Mr. David Burrowes (Enfield, Southgate) (Con): As a lawyer and a member of the Joint Committee, I take issue with the point about not rushing the legislation through. Does the Minister accept the concern raised by the Joint Committee about the limited time given for it to consider what at that time were 159 clauses in the draft Bill, which has grown exponentially as the matter has been considered? Perhaps less time could have been given to the amendments if further time had been given to the Committee. Is there not a concern for Parliament that such a time limit has been extended to the Joint Committee on human embryo research? There is profound concern that we should give proper time for pre-legislative scrutiny.

Bridget Prentice: I have always been a great advocate of pre-legislative scrutiny. The timing was challenging, but the Committee clearly rose to that challenge and invited me to respond in an equally short period of time, which I managed to do.

On the Bill itself, regulators must have clear objectives to guide them in exercising their functions and to provide a basis on which consumers can hold them to account. Part 1 sets out those objectives and principles. They will apply to the board, the approved regulators and the office for legal complaints. It is important to be clear that the objectives are not ranked.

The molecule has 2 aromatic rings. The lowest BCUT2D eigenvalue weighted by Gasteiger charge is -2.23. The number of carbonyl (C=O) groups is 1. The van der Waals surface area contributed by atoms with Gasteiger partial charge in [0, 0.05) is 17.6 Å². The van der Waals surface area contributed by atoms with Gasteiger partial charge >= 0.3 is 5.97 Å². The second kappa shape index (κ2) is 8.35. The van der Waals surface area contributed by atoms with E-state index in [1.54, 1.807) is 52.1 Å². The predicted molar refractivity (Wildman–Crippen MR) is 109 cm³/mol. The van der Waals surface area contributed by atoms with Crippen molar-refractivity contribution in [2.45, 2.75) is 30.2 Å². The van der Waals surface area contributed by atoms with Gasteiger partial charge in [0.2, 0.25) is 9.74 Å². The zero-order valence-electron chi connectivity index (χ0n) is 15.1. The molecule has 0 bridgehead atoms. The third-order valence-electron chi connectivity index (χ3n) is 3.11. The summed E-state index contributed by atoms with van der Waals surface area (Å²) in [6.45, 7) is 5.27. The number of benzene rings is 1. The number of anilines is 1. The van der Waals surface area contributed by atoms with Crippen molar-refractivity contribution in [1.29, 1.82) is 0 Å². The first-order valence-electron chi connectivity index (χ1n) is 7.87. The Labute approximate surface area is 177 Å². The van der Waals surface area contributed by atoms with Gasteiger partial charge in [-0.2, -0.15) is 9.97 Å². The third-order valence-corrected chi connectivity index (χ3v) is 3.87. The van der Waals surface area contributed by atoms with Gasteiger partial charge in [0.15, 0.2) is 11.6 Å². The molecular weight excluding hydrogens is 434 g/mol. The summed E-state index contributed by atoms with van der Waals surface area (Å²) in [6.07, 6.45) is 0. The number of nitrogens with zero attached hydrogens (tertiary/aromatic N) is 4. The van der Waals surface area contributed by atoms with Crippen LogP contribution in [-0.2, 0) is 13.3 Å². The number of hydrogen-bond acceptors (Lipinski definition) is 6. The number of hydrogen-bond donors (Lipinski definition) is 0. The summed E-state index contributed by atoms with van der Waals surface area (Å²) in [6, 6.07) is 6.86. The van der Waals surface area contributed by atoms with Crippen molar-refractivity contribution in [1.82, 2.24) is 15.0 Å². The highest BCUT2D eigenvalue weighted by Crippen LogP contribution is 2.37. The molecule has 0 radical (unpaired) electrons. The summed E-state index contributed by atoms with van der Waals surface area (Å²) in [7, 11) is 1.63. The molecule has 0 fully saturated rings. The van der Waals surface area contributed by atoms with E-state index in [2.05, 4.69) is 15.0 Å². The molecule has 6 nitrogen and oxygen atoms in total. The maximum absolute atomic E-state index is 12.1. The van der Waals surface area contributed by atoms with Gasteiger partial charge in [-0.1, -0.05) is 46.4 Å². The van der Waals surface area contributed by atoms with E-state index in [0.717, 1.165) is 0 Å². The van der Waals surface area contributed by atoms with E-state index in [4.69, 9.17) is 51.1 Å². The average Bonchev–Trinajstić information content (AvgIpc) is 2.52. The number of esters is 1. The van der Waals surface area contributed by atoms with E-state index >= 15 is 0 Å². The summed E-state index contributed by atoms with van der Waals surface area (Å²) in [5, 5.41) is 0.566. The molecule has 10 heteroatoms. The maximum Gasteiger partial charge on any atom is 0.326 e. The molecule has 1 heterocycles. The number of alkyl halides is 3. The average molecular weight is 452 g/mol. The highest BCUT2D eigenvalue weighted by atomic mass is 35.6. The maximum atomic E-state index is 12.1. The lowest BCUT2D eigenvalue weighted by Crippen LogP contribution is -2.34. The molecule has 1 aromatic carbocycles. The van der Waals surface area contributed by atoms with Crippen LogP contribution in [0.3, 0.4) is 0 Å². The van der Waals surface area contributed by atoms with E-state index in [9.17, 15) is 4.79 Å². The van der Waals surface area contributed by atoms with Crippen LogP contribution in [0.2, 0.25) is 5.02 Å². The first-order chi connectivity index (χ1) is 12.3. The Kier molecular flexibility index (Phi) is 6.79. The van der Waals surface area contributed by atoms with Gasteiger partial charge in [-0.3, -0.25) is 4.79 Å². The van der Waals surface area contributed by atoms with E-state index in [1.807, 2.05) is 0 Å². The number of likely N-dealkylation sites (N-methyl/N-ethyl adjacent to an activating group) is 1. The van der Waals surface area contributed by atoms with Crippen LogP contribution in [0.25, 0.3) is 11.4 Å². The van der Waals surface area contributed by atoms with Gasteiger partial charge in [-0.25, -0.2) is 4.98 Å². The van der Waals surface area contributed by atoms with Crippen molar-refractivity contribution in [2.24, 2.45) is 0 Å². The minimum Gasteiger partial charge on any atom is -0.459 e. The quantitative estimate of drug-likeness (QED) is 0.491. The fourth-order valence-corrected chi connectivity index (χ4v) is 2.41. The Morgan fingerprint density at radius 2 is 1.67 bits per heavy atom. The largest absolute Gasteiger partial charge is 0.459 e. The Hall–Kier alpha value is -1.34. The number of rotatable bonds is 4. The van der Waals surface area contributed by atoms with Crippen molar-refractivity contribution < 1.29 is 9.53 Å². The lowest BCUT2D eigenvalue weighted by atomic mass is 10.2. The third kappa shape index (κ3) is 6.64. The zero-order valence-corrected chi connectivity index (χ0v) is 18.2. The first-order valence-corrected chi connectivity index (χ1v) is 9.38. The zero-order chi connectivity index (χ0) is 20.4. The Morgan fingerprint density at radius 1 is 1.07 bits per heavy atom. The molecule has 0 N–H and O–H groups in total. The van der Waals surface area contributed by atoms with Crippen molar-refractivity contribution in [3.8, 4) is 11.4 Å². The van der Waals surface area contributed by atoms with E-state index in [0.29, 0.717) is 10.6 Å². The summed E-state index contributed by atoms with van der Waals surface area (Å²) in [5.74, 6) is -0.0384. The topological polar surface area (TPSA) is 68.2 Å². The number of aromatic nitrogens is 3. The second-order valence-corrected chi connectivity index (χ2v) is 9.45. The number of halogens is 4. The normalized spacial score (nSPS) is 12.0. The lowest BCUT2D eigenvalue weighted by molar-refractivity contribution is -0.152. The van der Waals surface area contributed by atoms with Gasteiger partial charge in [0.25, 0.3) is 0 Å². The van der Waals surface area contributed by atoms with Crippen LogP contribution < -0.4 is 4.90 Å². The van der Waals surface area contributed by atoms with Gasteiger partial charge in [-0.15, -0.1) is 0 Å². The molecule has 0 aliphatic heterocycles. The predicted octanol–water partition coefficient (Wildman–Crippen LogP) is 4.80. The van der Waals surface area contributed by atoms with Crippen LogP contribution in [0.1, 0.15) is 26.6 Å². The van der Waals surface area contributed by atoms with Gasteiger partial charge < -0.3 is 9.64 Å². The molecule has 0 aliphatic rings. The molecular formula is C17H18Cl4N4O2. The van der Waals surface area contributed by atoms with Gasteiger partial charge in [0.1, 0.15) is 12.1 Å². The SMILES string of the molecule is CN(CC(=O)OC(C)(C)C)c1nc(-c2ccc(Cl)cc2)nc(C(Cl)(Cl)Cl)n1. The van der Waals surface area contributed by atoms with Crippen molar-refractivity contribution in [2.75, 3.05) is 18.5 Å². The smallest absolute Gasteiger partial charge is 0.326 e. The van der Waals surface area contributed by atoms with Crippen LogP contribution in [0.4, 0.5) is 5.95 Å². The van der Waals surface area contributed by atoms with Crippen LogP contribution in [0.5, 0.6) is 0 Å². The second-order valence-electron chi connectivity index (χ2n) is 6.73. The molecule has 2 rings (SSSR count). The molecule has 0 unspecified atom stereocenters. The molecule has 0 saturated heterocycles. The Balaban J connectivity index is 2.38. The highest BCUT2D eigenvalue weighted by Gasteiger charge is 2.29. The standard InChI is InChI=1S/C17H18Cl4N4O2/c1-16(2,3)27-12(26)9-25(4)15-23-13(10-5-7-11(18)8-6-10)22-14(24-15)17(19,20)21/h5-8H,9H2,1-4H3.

Part 2 makes provision for the new oversight regulator, the legal services board. The board will provide independent oversight of legal regulatory bodies. While the day-to-day regulation should, quite rightly, remain with the professions, the board will have a range of powers over them. The Lord Chancellor will appoint the chair and members of the board, and will
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do so subject to the oversight of the Commissioner for Public Appointments. The Lord Chancellor can also remove members of the LSB subject to strict criteria set out in schedule 1.

An amendment in the other place now means that the Lord Chancellor must seek the concurrence of the Lord Chief Justice in appointing and removing members of the board. I understand that that might give comfort to the legal professions, but it gives no comfort at all to consumers, and I intend to table amendments to reverse that change.

Mr. Heald: It is clearly important to reflect both the consumer interest and the public interest, but there is a feeling that the legal profession should be independent of Government and that claimants should be able to rely on that independence. How can independence be assured if the Minister removes the provision inserted by the House of Lords that the Lord Chief Justice should be happy with appointments to the board?

Bridget Prentice: Clause 1 sets out the regulatory objectives, one of which is